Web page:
MEPS 307:115-125 (2006)  -  doi:10.3354/meps307115

Deposition of terrigenous sediment on subtidal marine macrobenthos: response of two contrasting community types

Andrew M. Lohrer*, Simon F. Thrush, Carolyn J. Lundquist, Kay Vopel, Judi E. Hewitt, Phillipa E. Nicholls

National Institute of Water & Atmospheric Research, PO Box 11-115, Hillcrest, Hamilton 2001, New Zealand

ABSTRACT: Changes in patterns of land-use associated with human population growth throughout the world have altered the regime of terrigenous material export from catchments to rivers and, subsequently, to estuarine and marine communities. Although terrigenous sediment is now widely recognised as a disturbance agent in estuarine and marine communities, experimental studies on its impacts in subtidal habitats are rare. Terrigenous deposits in the intertidal zone de-water at low tide and are subjected to erosion by waves during emersion, so experimental results in spatially widespread subtidal habitats where these processes are muted may differ substantially. We deposited terrigenous sediment into replicate experimental plots at 6 m depth at 2 subtidal sites, creating 3 treatment levels (magnitudes of terrigenous material addition) inside and outside a small harbour in northern New Zealand. We tracked the persistence of the terrigenous deposits (3 and 7 mm thickness) over time and sampled macrobenthic communities at both sites on Days 7, 14 and 30, to compare and contrast their responses relative to controls. The diverse coarse sand community outside the harbour (Site MI) was more sensitive to terrigenous materials than that which lived in muddier sediments inside the harbour (Site TK), as indicated by multivariate and univariate analyses: both the 3 and 7 mm treatments caused significant change at Site MI, whereas only the more severe 7 mm treatment caused significant change at Site TK. The terrigenous sediments we added matched the grain size of Site TK sediments better, and macrobenthic animals living in turbid tidal estuaries are probably better conditioned to cope with high suspended sediment concentrations and sediment deposition rates. However, beyond a critical threshold, terrigenous sediment had a negative influence on communities at both sites, and they had not recovered by the time the experiment was terminated 30 d later.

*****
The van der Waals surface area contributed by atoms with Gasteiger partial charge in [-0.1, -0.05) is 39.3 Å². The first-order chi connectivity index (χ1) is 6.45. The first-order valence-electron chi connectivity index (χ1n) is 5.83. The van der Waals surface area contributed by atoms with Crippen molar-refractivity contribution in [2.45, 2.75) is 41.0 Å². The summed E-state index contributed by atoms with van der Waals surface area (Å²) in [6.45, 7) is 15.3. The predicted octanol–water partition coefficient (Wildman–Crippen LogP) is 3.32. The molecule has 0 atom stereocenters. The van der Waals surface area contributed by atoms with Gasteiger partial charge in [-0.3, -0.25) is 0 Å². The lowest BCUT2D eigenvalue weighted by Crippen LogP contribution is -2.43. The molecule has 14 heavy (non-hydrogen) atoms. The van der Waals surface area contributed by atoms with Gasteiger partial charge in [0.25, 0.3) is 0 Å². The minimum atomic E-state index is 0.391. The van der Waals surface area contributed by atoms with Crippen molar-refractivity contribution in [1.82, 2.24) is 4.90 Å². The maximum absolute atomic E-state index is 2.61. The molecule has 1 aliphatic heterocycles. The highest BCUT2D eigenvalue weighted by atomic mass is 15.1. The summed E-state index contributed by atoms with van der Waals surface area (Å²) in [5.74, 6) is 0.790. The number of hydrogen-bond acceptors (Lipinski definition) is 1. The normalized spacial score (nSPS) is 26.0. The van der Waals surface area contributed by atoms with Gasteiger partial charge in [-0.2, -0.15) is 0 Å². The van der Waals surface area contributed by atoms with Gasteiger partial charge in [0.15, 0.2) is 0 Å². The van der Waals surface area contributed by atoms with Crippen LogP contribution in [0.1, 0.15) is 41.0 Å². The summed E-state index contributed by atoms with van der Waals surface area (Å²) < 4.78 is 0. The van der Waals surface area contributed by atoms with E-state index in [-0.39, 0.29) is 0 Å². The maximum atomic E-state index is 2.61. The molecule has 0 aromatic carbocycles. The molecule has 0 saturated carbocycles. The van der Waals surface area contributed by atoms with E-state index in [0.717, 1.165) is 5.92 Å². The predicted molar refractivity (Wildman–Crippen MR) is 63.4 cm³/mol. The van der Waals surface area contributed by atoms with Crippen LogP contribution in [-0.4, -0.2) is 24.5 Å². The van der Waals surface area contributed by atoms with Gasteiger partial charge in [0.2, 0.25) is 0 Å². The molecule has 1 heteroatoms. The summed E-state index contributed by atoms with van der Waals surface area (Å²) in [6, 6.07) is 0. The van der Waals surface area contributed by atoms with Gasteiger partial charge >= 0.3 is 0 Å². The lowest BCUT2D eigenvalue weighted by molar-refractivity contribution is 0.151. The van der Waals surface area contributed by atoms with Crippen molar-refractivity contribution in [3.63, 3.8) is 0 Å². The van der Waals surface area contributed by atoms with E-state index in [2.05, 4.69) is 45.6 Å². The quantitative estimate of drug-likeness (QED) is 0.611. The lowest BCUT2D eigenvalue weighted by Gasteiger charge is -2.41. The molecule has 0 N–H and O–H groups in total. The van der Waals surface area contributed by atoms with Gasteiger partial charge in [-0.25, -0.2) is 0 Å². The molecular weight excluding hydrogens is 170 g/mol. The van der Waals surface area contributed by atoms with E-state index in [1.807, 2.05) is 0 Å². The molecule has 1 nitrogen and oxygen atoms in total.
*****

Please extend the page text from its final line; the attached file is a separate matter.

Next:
KEY WORDS: Terrigenous sediment deposition · Subtidal marine macrobenthos · Disturbance– Recovery


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